One answer is to find increasingly trivial ways to be dissatisfied. There's already a phrase for this, "first world problems", like The Starbucks down the street from me doesn't have drive through, so I had to drive to the one further down the street.

Another answer is to use virtual reality to have the best of both worlds: all our needs are met, but we can enter an illusion of struggling to survive, or fighting for epic goals that don't destabilize the actual system. In a hundred years video games will be seen like we now see books: some are trash, but others are valuable tools to expand our minds.

Another answer is to see unstructured time as an opportunity for spiritual growth. From this week's Guardian: Boredom is not a problem to be solved. It's the last privilege of a free mind. This Hacker News thread has some semantic discussion of the word "boredom", and also a great comment about how animals in the wild have a different spirit than animals in zoos.

This leads to the first-thought utopian vision that we'll all be happy if we just crash the system and bring back the excitement of not knowing where your next meal is coming from. This idea will never go away, but hardly anyone will act on it because on some level we know it's irresponsible. We're smarter than lions, and it's possible for us to have wild spirits without giving up the benefits of modernity, and without disconnecting from reality. Figuring out how to do this will be humanity's next big challenge.

September 28. Before I start this week's big subject, I want to comment on something posted yesterday to the subreddit, a series of eleven photographs of wild stuff taking over ruins, titled Nature against Civilization. I don't view it as a conflict -- I see an artistic collaboration between nature and human builders to create beauty that neither could create alone. Both are trying to create something useful to their world, not with hostility but with indifference to the needs of the other world. But nature knows how to use the human world without actively destroying it, and humans are not good at that yet. Now...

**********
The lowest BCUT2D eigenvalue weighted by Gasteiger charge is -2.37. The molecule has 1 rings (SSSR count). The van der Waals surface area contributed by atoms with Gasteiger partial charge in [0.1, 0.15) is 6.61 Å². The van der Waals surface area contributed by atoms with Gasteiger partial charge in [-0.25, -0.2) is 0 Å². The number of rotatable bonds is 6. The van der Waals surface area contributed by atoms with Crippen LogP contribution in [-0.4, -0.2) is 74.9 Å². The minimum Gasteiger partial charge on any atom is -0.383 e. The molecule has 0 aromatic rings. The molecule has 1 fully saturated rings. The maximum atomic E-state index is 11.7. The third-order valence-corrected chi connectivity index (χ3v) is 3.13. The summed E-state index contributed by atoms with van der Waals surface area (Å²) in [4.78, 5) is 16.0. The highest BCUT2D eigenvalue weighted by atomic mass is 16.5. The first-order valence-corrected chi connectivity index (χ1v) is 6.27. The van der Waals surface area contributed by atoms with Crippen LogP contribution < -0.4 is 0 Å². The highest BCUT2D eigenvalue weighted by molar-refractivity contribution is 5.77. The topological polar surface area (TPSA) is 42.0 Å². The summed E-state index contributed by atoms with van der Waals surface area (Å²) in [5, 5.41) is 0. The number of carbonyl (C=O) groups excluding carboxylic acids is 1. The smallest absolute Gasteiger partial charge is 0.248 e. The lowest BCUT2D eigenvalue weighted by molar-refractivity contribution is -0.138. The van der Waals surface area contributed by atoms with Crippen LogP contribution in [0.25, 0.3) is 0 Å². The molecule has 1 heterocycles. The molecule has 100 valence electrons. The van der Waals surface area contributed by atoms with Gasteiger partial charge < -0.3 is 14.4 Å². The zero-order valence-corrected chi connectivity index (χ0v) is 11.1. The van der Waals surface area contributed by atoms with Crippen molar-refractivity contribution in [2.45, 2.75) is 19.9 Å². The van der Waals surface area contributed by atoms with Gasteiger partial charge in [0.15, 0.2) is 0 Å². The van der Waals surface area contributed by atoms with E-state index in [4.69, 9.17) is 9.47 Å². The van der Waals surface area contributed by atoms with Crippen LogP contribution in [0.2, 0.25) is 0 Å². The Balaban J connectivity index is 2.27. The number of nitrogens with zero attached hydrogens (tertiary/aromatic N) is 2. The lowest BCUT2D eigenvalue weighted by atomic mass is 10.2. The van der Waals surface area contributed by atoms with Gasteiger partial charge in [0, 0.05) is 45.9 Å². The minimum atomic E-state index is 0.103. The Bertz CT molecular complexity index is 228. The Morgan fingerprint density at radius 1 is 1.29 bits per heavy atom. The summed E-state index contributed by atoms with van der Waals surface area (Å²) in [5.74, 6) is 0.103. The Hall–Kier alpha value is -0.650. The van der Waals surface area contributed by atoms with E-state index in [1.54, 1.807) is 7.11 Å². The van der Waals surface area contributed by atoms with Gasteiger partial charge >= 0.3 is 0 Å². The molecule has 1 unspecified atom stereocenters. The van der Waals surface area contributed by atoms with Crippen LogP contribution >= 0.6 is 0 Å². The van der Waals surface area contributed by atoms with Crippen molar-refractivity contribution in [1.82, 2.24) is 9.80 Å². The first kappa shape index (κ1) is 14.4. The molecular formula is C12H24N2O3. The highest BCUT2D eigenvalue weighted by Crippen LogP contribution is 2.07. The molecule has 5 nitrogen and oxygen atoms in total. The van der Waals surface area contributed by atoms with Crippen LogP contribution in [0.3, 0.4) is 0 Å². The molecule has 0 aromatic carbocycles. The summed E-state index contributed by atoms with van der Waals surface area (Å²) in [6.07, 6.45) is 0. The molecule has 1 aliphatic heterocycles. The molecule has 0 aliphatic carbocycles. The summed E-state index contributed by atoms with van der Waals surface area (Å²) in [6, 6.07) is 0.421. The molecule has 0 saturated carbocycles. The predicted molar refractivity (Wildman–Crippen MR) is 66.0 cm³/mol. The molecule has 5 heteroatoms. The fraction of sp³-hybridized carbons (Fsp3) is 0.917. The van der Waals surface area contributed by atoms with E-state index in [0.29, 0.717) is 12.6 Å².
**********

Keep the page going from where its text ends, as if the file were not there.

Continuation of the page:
Motivation Part 1: the hierarchy of needs. All this month I've been thinking about motivation, the inner drive to do stuff. As I get older, motivation is the one psychological skill that doesn't get any easier. It might even be getting harder.

I can explain this in terms of Abraham Maslow's hierarchy of needs: the higher you are in the pyramid, the more motivation is a problem. So if you're starving, your only problem is finding food, and the issue of motivation doesn't even arise. But if you're well fed and comfortable and have a decent social role, motivation might be your only problem.

If motivation comes from urgency of need, and you're totally unmotivated to do something, then you should ask yourself whether you really need it. Maybe you just don't fully understand that you need it. For example, you might be unmotivated to eat better and exercise until you almost die of a heart attack. This reminds me of the line from William Blake: "If the fool would persist in his folly, he would become wise."

Or maybe your lazy self is right: you can't motivate yourself to do that thing because it's not something you would actually enjoy, only something your culture tells you is cool.

The top of Maslow's pyramid is "self-actualization", which sounds like a 1970's fad. Maslow died in 1970 and he had already changed his mind and said the top of the pyramid should be "self-transcendence". A traditional culture might say the top of the pyramid is honoring your ancestors. Elon Musk would say it's colonizing space. Is there a correct answer, or is it pure cultural relativism? Maybe each culture fills the top of the pyramid with whatever best perpetuates that culture, so the top level is just a projection of the respect and belonging levels below it.

September 25. It's been a while since I've written about entertainment. Leigh Ann and I finally finished watching the entire series of House MD. If I were in charge, at the end of every episode they would find a final anomaly that disproved the diagnosis that cured the patient, and the patient would go home and they would never, ever have an airtight answer. Because that's how reality works. (And if you know the Enneagram, I would make House a 5w4 not a 5w6.)

More recently we've been watching Sense8, the Netflix series by the Wachowskis, and it's pretty terrible. The big ideas are good but the writing is on the emotional level of a twelve year old, with adult themes and profanity so I don't know who the audience is supposed to be. Episode 9 is one of the worst things I ever sat through. But an earlier episode had a great line about drugs: "Drugs are like shoes: everyone needs them, but they don't always fit."

On that subject, I've mentioned before that alcohol doesn't work for me. It makes me chatty because I lose awareness that what I have to say is not interesting, and I never get any euphoria. But I like the taste so I'll often drink a few sips of wine or half a beer. I love marijuana but only if I'm above a [7]. Here's a funny 1-10 high scale where someone just took the medical pain scale and replaced the words, so don't take it too literally but it's surprising how well it fits. Read it bottom to top.